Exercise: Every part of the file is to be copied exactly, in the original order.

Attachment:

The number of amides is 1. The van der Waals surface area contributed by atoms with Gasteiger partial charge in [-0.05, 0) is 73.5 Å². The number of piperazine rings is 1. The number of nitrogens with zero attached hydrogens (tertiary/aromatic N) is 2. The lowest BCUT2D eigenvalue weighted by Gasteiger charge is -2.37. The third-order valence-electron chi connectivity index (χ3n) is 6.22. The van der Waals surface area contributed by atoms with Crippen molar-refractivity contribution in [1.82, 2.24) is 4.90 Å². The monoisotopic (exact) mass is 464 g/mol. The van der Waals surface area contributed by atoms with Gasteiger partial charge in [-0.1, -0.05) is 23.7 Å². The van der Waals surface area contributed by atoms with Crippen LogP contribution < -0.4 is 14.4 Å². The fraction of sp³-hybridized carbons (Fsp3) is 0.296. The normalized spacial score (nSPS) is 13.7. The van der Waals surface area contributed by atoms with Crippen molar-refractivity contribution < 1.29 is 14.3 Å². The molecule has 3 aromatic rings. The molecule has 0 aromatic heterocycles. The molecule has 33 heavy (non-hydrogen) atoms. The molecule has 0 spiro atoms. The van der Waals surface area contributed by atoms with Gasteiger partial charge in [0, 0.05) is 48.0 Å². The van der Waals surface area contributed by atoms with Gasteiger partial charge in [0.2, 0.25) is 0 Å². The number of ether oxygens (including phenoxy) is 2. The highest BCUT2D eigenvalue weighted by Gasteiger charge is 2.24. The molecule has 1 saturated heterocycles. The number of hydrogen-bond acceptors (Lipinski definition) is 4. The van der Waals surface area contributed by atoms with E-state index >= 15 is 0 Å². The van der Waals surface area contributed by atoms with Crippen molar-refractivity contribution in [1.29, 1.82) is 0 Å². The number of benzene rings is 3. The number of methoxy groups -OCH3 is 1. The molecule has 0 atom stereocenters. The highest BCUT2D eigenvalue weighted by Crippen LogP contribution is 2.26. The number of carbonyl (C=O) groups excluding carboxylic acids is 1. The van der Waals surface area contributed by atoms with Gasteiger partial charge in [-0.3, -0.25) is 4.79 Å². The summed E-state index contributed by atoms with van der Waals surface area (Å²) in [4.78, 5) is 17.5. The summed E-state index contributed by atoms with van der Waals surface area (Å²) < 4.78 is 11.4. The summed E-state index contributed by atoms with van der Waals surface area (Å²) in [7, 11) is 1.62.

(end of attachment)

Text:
The number of amides is 1. The van der Waals surface area contributed by atoms with Gasteiger partial charge in [-0.05, 0) is 73.5 Å². The number of piperazine rings is 1. The number of nitrogens with zero attached hydrogens (tertiary/aromatic N) is 2. The lowest BCUT2D eigenvalue weighted by Gasteiger charge is -2.37. The third-order valence-electron chi connectivity index (χ3n) is 6.22. The van der Waals surface area contributed by atoms with Crippen molar-refractivity contribution in [1.82, 2.24) is 4.90 Å². The monoisotopic (exact) mass is 464 g/mol. The van der Waals surface area contributed by atoms with Gasteiger partial charge in [-0.1, -0.05) is 23.7 Å². The van der Waals surface area contributed by atoms with Crippen LogP contribution < -0.4 is 14.4 Å². The fraction of sp³-hybridized carbons (Fsp3) is 0.296. The normalized spacial score (nSPS) is 13.7. The van der Waals surface area contributed by atoms with Crippen molar-refractivity contribution < 1.29 is 14.3 Å². The molecule has 3 aromatic rings. The molecule has 0 aromatic heterocycles. The molecule has 33 heavy (non-hydrogen) atoms. The molecule has 0 spiro atoms. The van der Waals surface area contributed by atoms with Gasteiger partial charge in [0, 0.05) is 48.0 Å². The van der Waals surface area contributed by atoms with Gasteiger partial charge in [0.2, 0.25) is 0 Å². The number of ether oxygens (including phenoxy) is 2. The highest BCUT2D eigenvalue weighted by Gasteiger charge is 2.24. The molecule has 1 saturated heterocycles. The number of hydrogen-bond acceptors (Lipinski definition) is 4. The van der Waals surface area contributed by atoms with E-state index >= 15 is 0 Å². The van der Waals surface area contributed by atoms with Crippen molar-refractivity contribution in [1.29, 1.82) is 0 Å². The number of benzene rings is 3. The number of methoxy groups -OCH3 is 1. The molecule has 0 atom stereocenters. The highest BCUT2D eigenvalue weighted by Crippen LogP contribution is 2.26. The number of carbonyl (C=O) groups excluding carboxylic acids is 1. The van der Waals surface area contributed by atoms with Gasteiger partial charge in [-0.3, -0.25) is 4.79 Å². The summed E-state index contributed by atoms with van der Waals surface area (Å²) in [4.78, 5) is 17.5. The summed E-state index contributed by atoms with van der Waals surface area (Å²) < 4.78 is 11.4. The summed E-state index contributed by atoms with van der Waals surface area (Å²) in [7, 11) is 1.62.